On the receiver pays principle
AbstractThis paper extends the theory of network competition between telecommunications operators by allowing receivers to derive a surplus from receiving calls (call externality) and to affect the volume of communications by hanging up (receiver sovereignty). We investigate the extent to which receiver charges can lead to an internalization of the calling externality. When the receiver charge and the termination (access) charge are both regulated, there exists an e±cient equilibrium. Effciency requires a termination discount. When reception charges are market determined, it is optimal for each operator to set the prices for emission and reception at their off-net costs. For an appropriately chosen termination charge, the symmetric equilibrium is again effcient. Lastly, we show that network-based price discrimination creates strong incentives for connectivity breakdowns, even between equal networks.
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Bibliographic InfoPaper provided by Department of Economics and Business, Universitat Pompeu Fabra in its series Economics Working Papers with number 561.
Date of creation: Mar 2001
Date of revision:
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Web page: http://www.econ.upf.edu/
Networks; interconnection; competition policy;
Other versions of this item:
- D4 - Microeconomics - - Market Structure and Pricing
- K21 - Law and Economics - - Regulation and Business Law - - - Antitrust Law
- L41 - Industrial Organization - - Antitrust Issues and Policies - - - Monopolization; Horizontal Anticompetitive Practices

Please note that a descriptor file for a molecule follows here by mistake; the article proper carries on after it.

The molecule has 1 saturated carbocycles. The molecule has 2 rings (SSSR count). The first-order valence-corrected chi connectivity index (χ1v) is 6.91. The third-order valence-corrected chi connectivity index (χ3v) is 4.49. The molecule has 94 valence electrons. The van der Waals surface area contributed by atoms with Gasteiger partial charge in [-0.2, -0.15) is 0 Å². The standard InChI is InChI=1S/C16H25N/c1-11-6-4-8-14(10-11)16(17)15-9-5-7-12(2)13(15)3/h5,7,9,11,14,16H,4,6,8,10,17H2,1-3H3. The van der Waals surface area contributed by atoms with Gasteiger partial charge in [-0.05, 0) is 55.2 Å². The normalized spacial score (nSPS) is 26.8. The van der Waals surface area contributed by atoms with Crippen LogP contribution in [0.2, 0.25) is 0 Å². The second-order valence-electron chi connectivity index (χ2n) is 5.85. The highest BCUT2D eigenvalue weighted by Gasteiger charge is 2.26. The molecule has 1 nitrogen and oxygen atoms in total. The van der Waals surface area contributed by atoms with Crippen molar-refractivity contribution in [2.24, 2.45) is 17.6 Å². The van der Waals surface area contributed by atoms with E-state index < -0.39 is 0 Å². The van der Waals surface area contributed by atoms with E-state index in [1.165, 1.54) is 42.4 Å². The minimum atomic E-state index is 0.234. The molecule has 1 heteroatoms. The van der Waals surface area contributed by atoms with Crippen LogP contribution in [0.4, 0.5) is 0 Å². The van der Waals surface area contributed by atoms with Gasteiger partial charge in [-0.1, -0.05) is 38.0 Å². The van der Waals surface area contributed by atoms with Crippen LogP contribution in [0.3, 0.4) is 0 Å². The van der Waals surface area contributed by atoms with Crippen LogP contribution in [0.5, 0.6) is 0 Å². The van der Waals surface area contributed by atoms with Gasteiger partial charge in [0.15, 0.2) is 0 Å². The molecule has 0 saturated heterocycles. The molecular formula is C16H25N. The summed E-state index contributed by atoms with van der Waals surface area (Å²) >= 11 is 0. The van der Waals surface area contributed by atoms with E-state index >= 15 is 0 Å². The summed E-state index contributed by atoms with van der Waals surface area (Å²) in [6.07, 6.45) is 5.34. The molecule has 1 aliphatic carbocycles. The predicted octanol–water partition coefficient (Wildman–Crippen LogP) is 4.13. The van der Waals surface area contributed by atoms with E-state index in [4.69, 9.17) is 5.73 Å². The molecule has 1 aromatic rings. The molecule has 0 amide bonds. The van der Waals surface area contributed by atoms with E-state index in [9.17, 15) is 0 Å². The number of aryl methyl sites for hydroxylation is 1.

- L51 - Industrial Organization - - Regulation and Industrial Policy - - - Economics of Regulation
- L96 - Industrial Organization - - Industry Studies: Transportation and Utilities - - - Telecommunications
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- Cremer, Jacques & Rey, Patrick & Tirole, Jean, 2000.
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- Jeong-Yoo Kim & Yoonsung Lim, 2000.
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- Doyle, Chris & Smith, Jennifer C., 1998. "Market structure in mobile telecoms: qualified indirect access and the receiver pays principle," Information Economics and Policy, Elsevier, vol. 10(4), pages 471-488, December.
- Michael Carter & Julian Wright, 1999. "Interconnection in Network Industries," Review of Industrial Organization, Springer, vol. 14(1), pages 1-25, February.
- Armstrong, M., 1996. "Network interconnection," Discussion Paper Series In Economics And Econometrics 9625, Economics Division, School of Social Sciences, University of Southampton.
- Katz, Michael L & Shapiro, Carl, 1985. "Network Externalities, Competition, and Compatibility," American Economic Review, American Economic Association, vol. 75(3), pages 424-40, June.
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